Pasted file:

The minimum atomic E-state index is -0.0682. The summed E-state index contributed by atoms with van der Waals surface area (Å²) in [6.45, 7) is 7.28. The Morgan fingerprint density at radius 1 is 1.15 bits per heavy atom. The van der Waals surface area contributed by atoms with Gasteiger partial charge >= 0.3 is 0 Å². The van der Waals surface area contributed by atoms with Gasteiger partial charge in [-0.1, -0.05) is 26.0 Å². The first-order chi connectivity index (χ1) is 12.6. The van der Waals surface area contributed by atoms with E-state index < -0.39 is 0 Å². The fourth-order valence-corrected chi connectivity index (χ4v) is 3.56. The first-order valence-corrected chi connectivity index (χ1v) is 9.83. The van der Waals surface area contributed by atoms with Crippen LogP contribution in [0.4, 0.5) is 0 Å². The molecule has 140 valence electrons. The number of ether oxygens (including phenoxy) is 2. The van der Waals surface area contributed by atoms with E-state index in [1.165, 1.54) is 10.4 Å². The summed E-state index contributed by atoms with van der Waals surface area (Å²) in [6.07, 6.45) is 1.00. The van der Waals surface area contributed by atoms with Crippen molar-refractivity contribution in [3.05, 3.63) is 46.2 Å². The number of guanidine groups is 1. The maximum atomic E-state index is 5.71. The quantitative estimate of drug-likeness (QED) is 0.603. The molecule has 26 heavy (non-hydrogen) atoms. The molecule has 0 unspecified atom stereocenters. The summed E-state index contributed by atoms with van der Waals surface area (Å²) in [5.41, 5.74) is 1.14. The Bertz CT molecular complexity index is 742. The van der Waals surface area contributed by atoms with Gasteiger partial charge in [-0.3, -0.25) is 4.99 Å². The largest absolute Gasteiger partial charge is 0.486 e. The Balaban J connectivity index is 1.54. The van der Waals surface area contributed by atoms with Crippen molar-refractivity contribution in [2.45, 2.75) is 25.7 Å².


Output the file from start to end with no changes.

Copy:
The minimum atomic E-state index is -0.0682. The summed E-state index contributed by atoms with van der Waals surface area (Å²) in [6.45, 7) is 7.28. The Morgan fingerprint density at radius 1 is 1.15 bits per heavy atom. The van der Waals surface area contributed by atoms with Gasteiger partial charge >= 0.3 is 0 Å². The van der Waals surface area contributed by atoms with Gasteiger partial charge in [-0.1, -0.05) is 26.0 Å². The first-order chi connectivity index (χ1) is 12.6. The van der Waals surface area contributed by atoms with E-state index < -0.39 is 0 Å². The fourth-order valence-corrected chi connectivity index (χ4v) is 3.56. The first-order valence-corrected chi connectivity index (χ1v) is 9.83. The van der Waals surface area contributed by atoms with Crippen LogP contribution in [0.4, 0.5) is 0 Å². The molecule has 140 valence electrons. The number of ether oxygens (including phenoxy) is 2. The van der Waals surface area contributed by atoms with E-state index in [1.165, 1.54) is 10.4 Å². The summed E-state index contributed by atoms with van der Waals surface area (Å²) in [6.07, 6.45) is 1.00. The van der Waals surface area contributed by atoms with Crippen molar-refractivity contribution in [3.05, 3.63) is 46.2 Å². The number of guanidine groups is 1. The maximum atomic E-state index is 5.71. The quantitative estimate of drug-likeness (QED) is 0.603. The molecule has 26 heavy (non-hydrogen) atoms. The molecule has 0 unspecified atom stereocenters. The summed E-state index contributed by atoms with van der Waals surface area (Å²) in [5.41, 5.74) is 1.14. The Bertz CT molecular complexity index is 742. The van der Waals surface area contributed by atoms with Gasteiger partial charge in [-0.3, -0.25) is 4.99 Å². The largest absolute Gasteiger partial charge is 0.486 e. The Balaban J connectivity index is 1.54. The van der Waals surface area contributed by atoms with Crippen molar-refractivity contribution in [2.45, 2.75) is 25.7 Å².